Our “health care system” not only enables our population to abuse their health and their fitness by rescuing them from their excesses, but in its present and proposed future forms it also insulates them from the responsibility of being healthy. There are certainly a minority of people who cannot afford sick care, but that number is buried by the number of people who choose to not be able to afford either health-maintenance or sick care. You only need to spend one day in a doctor’s office watching people finish a conversation on their iPhone ($499 + $100/month) about a game they watched on ESPN last night ($80/month for cable) before heading to the brewpub (smothered fries!), as they walk out to their new car ($500/month) to retrieve their iPad ($699 + $60/month) and catch a quick smoke ($5/pack, 1 pack/day), just before they complain to their physician about how hard it is to pay for their diabetes medicine.
3) DWB. Driving While Black. No matter what the story eventually turns out to be, there is very little that is good that is likely to come out of the Trayvon Martin debacle. Not for the Martin family, not for that neighborhood watch guy, and probably not for society as a whole, at least for quite a while. Why? For the simple reason that it is now 2012, we’re still having this conversation, and nobody has demanded change.
Let’s go back a bit, shall we? How about a trip to 1979 and suburban Rhode Island. I’m driving the family beater, my close friend in the passenger seat waves at a police car as we drive by on our way to the mall. My close friend, STILL my close friend, happens to be a very large Black man. You guessed it–flashing lights followed by “license and registration (no please).” Why? A version of Driving While Black.
“Come on, bingo. That’s ancient history. Things are different now.” Well, let’s move forward a bit. Dinner chez bingo sometime around the year 2000. My good friend the Rev. Mel and his beautiful wife are joining us at our house for dinner. Mel, a black Baptist minister, drives a bullet-proof Mercedes sedan. Never more than 5 mph over the speed limit. The Woodards were late for dinner. When I teased him about it Mel just shrugged his shoulders and said “DWB.” Even impeccably dressed for a dinner out, Mel was still a Black American man.
Now? I young black man in a hoodie returns from an errand, surely guilty of something until proven innocent. A non-black man approaches the youth, surely someone to be feared until proven otherwise. The fault, my friends, lies on BOTH sides of the conversation. At this late date in history it no longer matters what came first, you know? One side of the conversation needs to openly acknowledge that the vast majority of the other side does NOT participate in violent criminal activity. This part of the community needs to openly acknowledge this and aggressively teach that lesson to people of all ages. The other side of the conversation needs to openly knowledge that their ARE small parts of their community who DO engage in violent crime and to go about the hard work of isolating them as the outliers that they are and shunning them as a pox on BOTH communities.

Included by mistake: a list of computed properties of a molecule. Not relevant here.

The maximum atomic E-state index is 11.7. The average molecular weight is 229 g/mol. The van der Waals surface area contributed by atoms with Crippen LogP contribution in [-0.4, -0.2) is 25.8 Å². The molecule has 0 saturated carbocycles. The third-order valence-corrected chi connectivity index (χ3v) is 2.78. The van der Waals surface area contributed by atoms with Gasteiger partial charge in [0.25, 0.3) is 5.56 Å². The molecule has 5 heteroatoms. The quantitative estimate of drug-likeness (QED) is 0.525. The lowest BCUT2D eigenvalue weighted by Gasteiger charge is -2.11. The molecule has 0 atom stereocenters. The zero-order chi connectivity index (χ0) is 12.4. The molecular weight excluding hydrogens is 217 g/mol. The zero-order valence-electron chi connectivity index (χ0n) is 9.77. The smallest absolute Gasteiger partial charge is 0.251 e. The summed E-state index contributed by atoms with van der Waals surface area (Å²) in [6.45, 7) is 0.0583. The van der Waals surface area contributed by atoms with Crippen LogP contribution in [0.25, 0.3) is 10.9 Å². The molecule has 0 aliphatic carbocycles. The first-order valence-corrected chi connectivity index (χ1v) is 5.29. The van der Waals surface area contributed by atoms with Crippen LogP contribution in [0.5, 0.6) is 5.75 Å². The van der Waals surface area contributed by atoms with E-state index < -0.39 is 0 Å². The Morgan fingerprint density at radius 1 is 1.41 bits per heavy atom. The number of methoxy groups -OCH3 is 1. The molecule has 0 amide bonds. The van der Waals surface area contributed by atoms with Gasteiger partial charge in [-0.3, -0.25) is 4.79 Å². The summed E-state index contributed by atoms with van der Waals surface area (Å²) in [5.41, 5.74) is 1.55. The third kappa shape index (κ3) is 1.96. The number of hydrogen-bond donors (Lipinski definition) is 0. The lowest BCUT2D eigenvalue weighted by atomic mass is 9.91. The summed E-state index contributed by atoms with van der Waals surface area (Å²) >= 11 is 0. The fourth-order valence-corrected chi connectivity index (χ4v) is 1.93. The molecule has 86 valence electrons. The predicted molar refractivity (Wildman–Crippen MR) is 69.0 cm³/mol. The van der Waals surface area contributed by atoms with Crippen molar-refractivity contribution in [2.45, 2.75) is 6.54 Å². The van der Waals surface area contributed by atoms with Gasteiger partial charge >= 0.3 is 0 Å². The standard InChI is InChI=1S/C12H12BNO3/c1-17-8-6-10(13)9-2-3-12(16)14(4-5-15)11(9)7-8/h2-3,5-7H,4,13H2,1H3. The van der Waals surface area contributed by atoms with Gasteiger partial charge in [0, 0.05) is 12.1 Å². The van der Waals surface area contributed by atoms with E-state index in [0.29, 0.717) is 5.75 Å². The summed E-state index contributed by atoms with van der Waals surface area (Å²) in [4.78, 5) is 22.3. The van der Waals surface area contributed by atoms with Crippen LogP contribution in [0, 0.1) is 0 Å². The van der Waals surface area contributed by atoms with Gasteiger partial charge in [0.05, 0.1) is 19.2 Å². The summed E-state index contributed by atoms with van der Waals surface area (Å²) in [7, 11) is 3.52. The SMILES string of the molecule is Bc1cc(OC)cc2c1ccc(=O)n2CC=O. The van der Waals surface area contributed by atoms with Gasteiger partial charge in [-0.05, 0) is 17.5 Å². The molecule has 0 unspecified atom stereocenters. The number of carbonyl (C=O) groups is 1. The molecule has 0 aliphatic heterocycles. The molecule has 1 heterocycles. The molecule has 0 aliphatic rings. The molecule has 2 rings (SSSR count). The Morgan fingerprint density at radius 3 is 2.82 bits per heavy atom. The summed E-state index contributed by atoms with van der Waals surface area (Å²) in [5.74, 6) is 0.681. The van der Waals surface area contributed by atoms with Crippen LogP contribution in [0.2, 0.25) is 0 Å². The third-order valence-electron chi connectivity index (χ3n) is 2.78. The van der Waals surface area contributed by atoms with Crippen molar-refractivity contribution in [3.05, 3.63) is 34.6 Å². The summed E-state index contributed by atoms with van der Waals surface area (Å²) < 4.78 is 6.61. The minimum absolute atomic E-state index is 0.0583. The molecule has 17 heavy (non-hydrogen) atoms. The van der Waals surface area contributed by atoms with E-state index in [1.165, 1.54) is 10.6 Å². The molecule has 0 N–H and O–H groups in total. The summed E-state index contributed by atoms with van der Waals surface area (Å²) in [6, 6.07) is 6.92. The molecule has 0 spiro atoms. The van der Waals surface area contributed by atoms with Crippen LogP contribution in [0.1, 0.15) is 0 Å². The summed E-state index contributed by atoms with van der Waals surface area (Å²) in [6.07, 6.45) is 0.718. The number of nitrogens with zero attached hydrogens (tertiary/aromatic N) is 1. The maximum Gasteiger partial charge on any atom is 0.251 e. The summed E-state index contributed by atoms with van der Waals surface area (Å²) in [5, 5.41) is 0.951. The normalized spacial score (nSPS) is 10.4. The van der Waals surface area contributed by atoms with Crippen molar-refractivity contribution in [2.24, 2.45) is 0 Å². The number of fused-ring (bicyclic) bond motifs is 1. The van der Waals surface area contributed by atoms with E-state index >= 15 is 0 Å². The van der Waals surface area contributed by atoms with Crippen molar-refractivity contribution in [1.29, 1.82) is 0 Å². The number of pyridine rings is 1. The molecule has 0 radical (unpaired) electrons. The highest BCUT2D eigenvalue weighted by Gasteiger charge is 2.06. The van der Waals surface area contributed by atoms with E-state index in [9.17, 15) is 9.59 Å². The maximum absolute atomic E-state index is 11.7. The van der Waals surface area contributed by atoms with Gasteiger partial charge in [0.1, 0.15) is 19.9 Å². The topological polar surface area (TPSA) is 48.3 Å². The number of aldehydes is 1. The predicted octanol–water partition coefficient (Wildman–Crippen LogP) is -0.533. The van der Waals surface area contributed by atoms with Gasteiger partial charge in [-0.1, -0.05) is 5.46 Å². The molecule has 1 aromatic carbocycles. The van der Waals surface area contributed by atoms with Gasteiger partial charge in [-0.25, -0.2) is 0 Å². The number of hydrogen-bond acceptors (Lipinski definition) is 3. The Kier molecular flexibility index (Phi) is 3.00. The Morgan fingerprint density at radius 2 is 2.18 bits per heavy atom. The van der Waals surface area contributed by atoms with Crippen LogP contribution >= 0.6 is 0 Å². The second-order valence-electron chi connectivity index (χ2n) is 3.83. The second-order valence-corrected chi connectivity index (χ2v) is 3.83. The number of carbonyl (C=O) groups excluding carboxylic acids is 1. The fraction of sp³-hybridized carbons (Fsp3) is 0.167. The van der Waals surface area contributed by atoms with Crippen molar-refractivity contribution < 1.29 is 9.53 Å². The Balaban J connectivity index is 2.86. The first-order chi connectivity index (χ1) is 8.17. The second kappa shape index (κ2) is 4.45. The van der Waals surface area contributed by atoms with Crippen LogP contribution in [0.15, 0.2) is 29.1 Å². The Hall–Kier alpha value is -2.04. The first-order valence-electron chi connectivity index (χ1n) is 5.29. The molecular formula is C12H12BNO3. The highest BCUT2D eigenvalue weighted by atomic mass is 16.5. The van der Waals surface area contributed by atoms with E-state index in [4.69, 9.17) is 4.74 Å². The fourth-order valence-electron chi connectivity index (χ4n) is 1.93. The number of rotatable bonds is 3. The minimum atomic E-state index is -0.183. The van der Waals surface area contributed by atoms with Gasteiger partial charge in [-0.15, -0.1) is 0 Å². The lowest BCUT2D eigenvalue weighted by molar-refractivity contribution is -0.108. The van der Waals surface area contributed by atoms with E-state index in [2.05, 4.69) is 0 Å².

We need to be done with the blame game. Indeed, indulging in finger-pointing at this late historical stage is also a type of enabling. By taking the easy way out, blaming this one for not fighting harder against unsupportable prejudice or pointing the finger at that one for some weak justification for criminal behavior is quite simply enabling the prejudiced and the predators to continue their pathologic behavior patterns.
NONE of us could have influenced the tragic outcome of that encounter In a random Florida neighborhood. ALL of us…Black, White, and other…have the duty and the responsibility and the ability to do the hard work necessary to prevent what STARTED it.
I’ll see you next week…
Comment #16 – Posted by: bingo at March 25, 2012 8:38 AM
Crossfit. Constantly varied functional movements performed at high intensity. At 52 years of age I am nearly the athlete I was in my twenties. How can that be, you might ask? Well, while I am not truly as athletic as I once was, I believe that I am more FIT than I ever have been. This is allowing me to participate in athletic and other physical endeavors that I really have no business thinking about at my age. What kind of athlete might I have been if I trained in my teens and twenties the way I train in my forties?
All sports came easily to me in my youth. Blessed with the genetic gifts of eye-hand coordination, speed, and quickness there was literally no sport that I tried in which I didn’t excel. Couple this with the fact that I was a very early grower (I was the center on my Jr. High JV hoops team) and I was the classic local sports prodigy for that era. In addition to pulling me out of the deep end of the athletic gene pool my parents also provided a home environment that was bathed in competition. Heck, blood might be drawn when my siblings and I tried to make the first mark in a new jar of peanut butter! I was far from special in my family; all four White kids were All-State in something, and my brother might still be the best natural athlete I’ve ever met.